A recent survey by Deloitte found that 48 percent of millennials planned to leave their jobs within the next two years while only 28 percent expect to stay in their current role beyond five years. Of course, this should come as no surprise as it has been well-documented that millennials enjoy challenging themselves by taking on new roles or changing their career paths. But while they may have become aficionados of the job interview, some millennials have yet to master the art of salary negotiations. And to those people, we have one simple suggestion: take up poker.
Poker and Life Skills
Poker is many things: a fun way to spend an evening with friends, a potential side hustle that could earn you some cash and a way to improve your math and decision-making skills. But what many people don’t realize is that poker also helps improve self-confidence. As you are probably aware, confidence is often closely related to a person’s ability to master a skill. And when it comes to poker, the game is all about practice, practice, practice.
It’s critical that you follow a clear path in your studies if you’re a beginner. Often this involves choosing a basic poker strategy and following it without deviation. While this may seem a tad inhibitive, it will get you in the right mindset, which is essential for building your self-confidence.
Once you’re on the right track, you’ll notice that within a short time, your ability to make snap decisions will improve a great deal. You’ll start thinking ahead and planning strategically, which are skills that while aren’t quite so useful at the negotiating table but will help you a great deal at the office.
Negotiate Like a Pro
When you think of poker, the first thing that springs to mind is bluffing, but this is something that you should avoid at all costs in an interview or job offer scenario. It’s one thing to misdirect your opponent at the poker table and quite another to lie to an employer about your previous salary or responsibilities. Leave bluffing to the times when you’re playing for a few dollars in the pot and not when discussing your future career. Now, that we have that out of the way, let’s look at the ways that your newfound poker skills can help you negotiate a better deal in salary.
Understand the Value of Your Hand
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In poker, it’s essential that you understand the value of your hand and how you can use it to win the game. Likewise, at the negotiating table, you should understand how much value you can bring to the company and play to those strengths. Even if you don’t bring much to the table as far as skills and qualifications go, you should be able to use what you’ve got to impress the employer. In other words: learn how to play a poor hand well.
Keeping Your Emotions in Check
- Never let your emotions show.
Poker teaches you to make decisions based on rational and logical thought rather than emotions. As any seasoned poker pro will tell you, the ability to keep your emotions in check is what separates the average from the great players. At the negotiating table, this means not letting anything the employer says play on your emotions.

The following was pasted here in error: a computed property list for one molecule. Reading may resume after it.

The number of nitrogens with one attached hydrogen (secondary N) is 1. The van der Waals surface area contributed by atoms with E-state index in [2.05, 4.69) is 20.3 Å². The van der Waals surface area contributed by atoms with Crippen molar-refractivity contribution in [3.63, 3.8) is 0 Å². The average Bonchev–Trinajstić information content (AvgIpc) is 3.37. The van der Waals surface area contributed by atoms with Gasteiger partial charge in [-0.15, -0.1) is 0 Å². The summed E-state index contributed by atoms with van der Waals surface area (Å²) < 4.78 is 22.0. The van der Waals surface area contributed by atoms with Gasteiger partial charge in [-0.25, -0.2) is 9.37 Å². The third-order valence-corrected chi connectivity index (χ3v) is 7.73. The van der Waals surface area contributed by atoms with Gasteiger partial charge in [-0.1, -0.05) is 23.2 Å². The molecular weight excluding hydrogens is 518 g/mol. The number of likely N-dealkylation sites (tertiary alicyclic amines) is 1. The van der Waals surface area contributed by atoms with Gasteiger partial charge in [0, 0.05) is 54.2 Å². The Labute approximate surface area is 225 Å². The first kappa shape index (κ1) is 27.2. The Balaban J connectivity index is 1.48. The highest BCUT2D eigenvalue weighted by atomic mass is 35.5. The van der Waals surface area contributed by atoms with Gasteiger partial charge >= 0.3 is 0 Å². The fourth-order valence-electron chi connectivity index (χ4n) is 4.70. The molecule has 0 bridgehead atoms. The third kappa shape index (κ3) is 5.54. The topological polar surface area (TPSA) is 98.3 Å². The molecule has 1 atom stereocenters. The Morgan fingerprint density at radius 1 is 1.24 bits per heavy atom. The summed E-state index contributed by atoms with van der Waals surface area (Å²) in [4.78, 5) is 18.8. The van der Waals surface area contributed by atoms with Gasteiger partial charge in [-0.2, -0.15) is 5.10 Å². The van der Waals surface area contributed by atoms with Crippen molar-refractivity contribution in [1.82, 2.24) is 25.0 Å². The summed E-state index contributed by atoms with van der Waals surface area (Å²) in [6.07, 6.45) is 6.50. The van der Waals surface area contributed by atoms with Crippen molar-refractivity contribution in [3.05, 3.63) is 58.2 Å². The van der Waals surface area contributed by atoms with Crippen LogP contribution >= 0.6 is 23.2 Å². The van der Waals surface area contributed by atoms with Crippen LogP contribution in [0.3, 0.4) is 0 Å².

They may try to ruffle your feathers a bit and unsettle you, giving themselves the upper hand, or they might stroke your ego in such a way that you’ll accept a lower offer. Remember that all negotiations are like a game of poker: there’s nothing personal about it. Your poker skills will allow you to keep a level head and make the right decision based on the facts at hand and not on some emotional trigger.
Learn When to Fold
One of the most interesting aspects of poker that can affect a player’s success is the ability to know when to fold. It seems like a paradox but knowing when not to play is as critical as knowing when you should. And this skill is applicable to the negotiating table.
Salary negotiations won’t always go your way, so know when to concede on certain items. Do you need those extra three weeks of vacation when the employer has already offered two? You should also know when it’s time to walk away from the table. It’s unlikely to feel better on the first day of work if a deal doesn’t feel right to you now. Use those poker skills to know when to fold and cut your losses.
Play with Your Bankroll in Mind
- Money is better in your pocket than theirs!
Poker players learn fast that playing to a budget helps minimize losses. They set themselves a limit and stick to it no matter what. And this skill translates well into salary negotiations.
Choose a salary range and never drop below the minimum no matter how many perks the employer offers. While this may seem like common sense, many job candidates lower their salary expectations based on the promise of future earnings or potential promotion. And if the employer doesn’t follow through on their promise, a feeling of resentment grows, and they stop enjoying their work.
Your poker skills will teach you to always keep an eye on your spending, which in this case, means sticking to your salary goals at all costs. And as you can imagine, this is one of the most useful skills you can master. Stick to your guns if you want $50K, and the chances are you’ll get it.
As we mentioned earlier, poker can be many things, and as a cash-making side hustle, it seems like a most intriguing prospect. However, if you’re hoping to make money at it, we should warn you that it takes a hell of a lot of hard practice and dedication. But when it comes to improving your self-confidence and those negotiating skills, even the newest of players can benefit in no time at all.